Following the feedback received on the Consultation Document, the Authority has agreed to widen the scope and extend the list of exemptions granted; this now also covers specific remuneration distribution to directors. Moreover, transactions offered to all shareholders on the same terms, ensuring equal treatment of shareholders and protection of the company’s interests may be exempted from the disclosure and approval requirements associated with Related Party Transactions.

Scope of Shareholders Rights

Chapter 12 of the Listing Rules has been amended to include specific requirements intended to encourage shareholder engagement in the long-term. These requirements apply in relation to the:

  • identification of shareholders;
  • transmission of information;
  • facilitation of exercise of shareholders’ rights;
  • transparency of individual investors, asset managers and proxy advisors; and
  • remuneration of directors and related party transactions.

Chapter 12 of the Listing Rules does not apply to UCITS, collective investment undertakings, co-operative societies and credit institutions and investments firms subject to the use of resolution tools, powers and mechanisms.

The SRD II also facilitates a company’s right to request intermediaries to communicate shareholder identity and transmit of information. If information about the shareholder is available on the issuer’s website, a notice indicating where on the website such information can be found must now be provided to the intermediaries.

Moreover, where shareholders’ votes are cast electronically, an electronic confirmation confirming receipt of the vote is to be sent to the voter.

New requirements for listed entities to establish a remuneration policy have now been put forward with regards to directors. Issuers shall grant the right to shareholders to vote on the remuneration policy at the general meeting. The term ‘remuneration policy’ has also been amended to refer to ‘a policy which contributes to the issuer’s business strategy and long-term interests, as well as sustainability’.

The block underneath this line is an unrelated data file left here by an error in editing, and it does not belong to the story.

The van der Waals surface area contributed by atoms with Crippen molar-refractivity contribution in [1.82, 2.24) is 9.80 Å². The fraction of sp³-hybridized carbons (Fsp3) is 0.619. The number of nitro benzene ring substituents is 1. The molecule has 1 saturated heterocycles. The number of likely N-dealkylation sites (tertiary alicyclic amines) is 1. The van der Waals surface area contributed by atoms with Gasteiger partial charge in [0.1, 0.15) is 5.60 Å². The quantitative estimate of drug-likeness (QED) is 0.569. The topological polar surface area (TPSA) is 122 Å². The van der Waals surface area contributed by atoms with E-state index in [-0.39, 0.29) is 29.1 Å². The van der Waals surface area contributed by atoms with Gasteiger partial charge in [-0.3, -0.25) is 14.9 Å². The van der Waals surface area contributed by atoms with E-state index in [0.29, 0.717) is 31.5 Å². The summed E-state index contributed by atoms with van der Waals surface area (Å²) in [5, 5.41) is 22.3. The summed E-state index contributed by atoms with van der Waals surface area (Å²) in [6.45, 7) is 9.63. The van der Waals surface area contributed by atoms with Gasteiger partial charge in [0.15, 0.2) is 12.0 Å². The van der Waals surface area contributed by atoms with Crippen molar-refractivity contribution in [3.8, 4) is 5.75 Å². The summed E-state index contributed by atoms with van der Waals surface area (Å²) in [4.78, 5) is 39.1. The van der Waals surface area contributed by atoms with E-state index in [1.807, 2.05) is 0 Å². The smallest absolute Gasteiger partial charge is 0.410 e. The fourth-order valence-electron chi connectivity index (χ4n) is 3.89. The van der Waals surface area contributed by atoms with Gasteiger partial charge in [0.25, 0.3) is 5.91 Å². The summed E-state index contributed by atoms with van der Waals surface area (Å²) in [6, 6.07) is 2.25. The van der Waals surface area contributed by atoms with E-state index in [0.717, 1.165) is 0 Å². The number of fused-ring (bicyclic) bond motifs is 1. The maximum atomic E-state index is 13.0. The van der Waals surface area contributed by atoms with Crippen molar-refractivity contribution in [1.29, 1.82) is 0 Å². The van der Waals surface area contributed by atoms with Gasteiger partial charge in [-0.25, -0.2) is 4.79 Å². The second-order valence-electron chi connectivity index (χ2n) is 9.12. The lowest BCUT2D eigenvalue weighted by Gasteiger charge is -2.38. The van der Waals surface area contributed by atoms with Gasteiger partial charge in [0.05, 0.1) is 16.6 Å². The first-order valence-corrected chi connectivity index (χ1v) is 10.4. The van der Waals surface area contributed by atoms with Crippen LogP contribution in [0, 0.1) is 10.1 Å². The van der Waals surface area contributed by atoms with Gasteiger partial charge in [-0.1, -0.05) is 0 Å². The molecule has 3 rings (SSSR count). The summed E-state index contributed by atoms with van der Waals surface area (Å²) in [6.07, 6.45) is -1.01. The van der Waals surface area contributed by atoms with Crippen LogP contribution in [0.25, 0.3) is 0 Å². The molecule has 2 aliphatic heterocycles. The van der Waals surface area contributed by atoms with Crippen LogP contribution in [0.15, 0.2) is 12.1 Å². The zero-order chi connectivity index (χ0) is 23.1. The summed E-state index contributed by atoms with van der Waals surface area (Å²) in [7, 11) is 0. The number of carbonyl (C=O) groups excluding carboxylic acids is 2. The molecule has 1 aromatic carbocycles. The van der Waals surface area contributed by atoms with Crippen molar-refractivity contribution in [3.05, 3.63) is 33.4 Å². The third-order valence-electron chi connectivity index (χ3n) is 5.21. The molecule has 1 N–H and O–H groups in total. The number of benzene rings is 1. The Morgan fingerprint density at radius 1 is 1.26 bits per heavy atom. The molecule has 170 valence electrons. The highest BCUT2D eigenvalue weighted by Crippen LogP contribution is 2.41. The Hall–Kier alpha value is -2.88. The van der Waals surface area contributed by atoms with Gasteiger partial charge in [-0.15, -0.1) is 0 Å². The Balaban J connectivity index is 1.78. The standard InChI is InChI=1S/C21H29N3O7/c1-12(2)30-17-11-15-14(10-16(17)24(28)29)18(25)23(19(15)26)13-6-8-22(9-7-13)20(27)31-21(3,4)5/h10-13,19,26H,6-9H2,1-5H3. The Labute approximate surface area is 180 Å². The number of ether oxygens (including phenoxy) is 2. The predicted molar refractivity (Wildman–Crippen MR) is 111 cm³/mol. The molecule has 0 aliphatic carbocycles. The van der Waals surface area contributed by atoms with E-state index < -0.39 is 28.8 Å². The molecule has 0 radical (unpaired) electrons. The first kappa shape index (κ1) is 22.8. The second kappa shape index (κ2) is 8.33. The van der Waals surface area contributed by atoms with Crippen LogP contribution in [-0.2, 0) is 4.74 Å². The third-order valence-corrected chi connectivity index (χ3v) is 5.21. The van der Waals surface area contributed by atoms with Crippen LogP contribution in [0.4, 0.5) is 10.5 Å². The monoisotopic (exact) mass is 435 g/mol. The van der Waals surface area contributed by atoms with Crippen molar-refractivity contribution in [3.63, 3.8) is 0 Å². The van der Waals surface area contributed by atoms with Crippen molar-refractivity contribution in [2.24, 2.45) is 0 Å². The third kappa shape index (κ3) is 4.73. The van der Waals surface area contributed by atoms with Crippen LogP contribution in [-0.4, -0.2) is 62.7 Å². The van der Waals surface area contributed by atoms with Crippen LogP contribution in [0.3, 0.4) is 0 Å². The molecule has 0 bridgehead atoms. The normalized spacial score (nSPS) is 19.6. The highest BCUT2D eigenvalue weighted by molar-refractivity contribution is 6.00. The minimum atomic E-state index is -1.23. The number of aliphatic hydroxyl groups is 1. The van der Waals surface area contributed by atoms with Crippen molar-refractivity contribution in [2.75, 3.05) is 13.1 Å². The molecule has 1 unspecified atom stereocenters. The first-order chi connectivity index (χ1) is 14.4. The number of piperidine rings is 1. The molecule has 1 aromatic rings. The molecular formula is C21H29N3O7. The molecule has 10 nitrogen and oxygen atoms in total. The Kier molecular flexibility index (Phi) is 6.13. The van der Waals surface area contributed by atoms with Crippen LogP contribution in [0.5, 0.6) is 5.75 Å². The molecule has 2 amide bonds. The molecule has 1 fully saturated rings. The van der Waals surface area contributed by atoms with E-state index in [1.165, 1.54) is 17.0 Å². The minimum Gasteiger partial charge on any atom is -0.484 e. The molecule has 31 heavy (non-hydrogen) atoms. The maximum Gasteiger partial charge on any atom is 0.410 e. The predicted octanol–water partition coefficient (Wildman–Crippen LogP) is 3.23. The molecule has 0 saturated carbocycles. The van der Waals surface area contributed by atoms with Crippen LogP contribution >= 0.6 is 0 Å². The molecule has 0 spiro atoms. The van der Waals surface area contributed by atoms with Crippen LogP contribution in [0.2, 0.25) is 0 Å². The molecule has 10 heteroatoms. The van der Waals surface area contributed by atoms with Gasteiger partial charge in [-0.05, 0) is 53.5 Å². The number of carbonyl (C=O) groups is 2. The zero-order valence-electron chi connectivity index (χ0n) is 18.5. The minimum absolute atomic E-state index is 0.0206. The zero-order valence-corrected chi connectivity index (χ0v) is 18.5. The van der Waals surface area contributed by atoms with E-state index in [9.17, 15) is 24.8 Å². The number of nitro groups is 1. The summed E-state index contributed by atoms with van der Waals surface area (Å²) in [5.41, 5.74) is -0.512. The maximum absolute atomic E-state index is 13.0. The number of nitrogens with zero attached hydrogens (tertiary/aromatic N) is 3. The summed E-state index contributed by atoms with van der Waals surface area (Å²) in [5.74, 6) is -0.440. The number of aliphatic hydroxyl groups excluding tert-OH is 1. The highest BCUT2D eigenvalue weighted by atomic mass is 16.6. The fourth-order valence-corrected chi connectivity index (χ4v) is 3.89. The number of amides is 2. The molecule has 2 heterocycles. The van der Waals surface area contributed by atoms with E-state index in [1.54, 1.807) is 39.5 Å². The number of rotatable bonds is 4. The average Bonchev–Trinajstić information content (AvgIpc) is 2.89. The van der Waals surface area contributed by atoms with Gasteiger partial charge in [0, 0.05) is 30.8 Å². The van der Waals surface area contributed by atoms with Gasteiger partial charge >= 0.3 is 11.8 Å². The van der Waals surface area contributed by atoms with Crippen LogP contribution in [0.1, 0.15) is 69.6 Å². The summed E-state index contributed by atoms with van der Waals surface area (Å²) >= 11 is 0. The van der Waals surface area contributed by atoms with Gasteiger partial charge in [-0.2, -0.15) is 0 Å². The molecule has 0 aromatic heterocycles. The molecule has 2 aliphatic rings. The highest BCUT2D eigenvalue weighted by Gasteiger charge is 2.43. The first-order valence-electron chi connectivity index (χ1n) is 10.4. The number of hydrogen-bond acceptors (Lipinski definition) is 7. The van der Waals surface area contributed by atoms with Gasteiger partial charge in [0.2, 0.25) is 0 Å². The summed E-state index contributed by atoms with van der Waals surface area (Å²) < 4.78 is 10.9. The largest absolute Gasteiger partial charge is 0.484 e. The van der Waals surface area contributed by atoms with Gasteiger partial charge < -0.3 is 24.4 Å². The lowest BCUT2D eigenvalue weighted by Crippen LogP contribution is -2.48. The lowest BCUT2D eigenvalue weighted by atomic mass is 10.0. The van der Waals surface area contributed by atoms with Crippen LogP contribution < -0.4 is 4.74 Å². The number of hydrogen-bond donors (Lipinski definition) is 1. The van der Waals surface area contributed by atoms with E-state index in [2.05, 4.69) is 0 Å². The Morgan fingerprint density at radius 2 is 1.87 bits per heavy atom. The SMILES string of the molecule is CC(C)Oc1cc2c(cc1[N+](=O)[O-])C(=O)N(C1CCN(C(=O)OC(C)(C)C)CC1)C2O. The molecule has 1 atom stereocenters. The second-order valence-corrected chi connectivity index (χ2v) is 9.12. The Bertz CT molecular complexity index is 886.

After the vote on the policy is taken at the General Meeting, the remuneration policy together with the date and the results of the vote is made public, without delay, on the issuer’s website and remains publicly available, free of charge, at least as long as it remains applicable.

Remuneration Report

Issuers are obliged to draw up a clear and understandable remuneration report. The main amendments relate to the information to be given with regards to each director’s remuneration.

Moreover, issuers are to process the personal data of directors included in such report to increase corporate transparency. These amendments aim to enhance directors’ accountability and shareholder oversight over directors’ remuneration.

Article written by Dr Cherise Abela Grech and Legal Trainee Ms Emma Sammut.

For more information, please contact Dr Ivan Gatt on and Dr Cherise Abela Grech on

This article is not intended to impart legal advice and readers are asked to seek verification of statements made before acting on them.

Disclaimer This article is not intended to impart legal advice and readers are asked to seek verification of statements made before acting on them.